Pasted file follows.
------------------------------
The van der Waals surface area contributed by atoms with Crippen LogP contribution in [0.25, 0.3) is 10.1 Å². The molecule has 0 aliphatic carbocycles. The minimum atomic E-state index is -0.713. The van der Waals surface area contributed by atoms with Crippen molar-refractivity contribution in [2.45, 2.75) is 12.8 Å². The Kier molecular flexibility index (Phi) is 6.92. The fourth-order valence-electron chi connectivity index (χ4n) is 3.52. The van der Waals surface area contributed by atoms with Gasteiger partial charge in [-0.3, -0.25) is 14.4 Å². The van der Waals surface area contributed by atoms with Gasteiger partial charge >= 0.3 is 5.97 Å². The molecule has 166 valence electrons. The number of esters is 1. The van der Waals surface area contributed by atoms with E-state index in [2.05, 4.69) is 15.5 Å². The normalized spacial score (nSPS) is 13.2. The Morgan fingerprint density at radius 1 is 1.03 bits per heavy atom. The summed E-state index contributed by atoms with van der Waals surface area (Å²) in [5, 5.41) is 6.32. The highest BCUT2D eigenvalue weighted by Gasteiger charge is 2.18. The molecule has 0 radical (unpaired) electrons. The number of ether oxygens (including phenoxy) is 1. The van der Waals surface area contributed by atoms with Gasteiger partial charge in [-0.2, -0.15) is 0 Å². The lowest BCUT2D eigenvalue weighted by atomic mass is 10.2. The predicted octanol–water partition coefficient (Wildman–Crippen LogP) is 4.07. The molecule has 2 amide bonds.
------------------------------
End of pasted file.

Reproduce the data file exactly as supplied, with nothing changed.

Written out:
The van der Waals surface area contributed by atoms with Crippen LogP contribution in [0.25, 0.3) is 10.1 Å². The molecule has 0 aliphatic carbocycles. The minimum atomic E-state index is -0.713. The van der Waals surface area contributed by atoms with Crippen molar-refractivity contribution in [2.45, 2.75) is 12.8 Å². The Kier molecular flexibility index (Phi) is 6.92. The fourth-order valence-electron chi connectivity index (χ4n) is 3.52. The van der Waals surface area contributed by atoms with Gasteiger partial charge in [-0.3, -0.25) is 14.4 Å². The van der Waals surface area contributed by atoms with Gasteiger partial charge >= 0.3 is 5.97 Å². The molecule has 166 valence electrons. The number of esters is 1. The van der Waals surface area contributed by atoms with E-state index in [2.05, 4.69) is 15.5 Å². The normalized spacial score (nSPS) is 13.2. The Morgan fingerprint density at radius 1 is 1.03 bits per heavy atom. The summed E-state index contributed by atoms with van der Waals surface area (Å²) in [5, 5.41) is 6.32. The highest BCUT2D eigenvalue weighted by Gasteiger charge is 2.18. The molecule has 0 radical (unpaired) electrons. The number of ether oxygens (including phenoxy) is 1. The van der Waals surface area contributed by atoms with Gasteiger partial charge in [-0.2, -0.15) is 0 Å². The lowest BCUT2D eigenvalue weighted by atomic mass is 10.2. The predicted octanol–water partition coefficient (Wildman–Crippen LogP) is 4.07. The molecule has 2 amide bonds.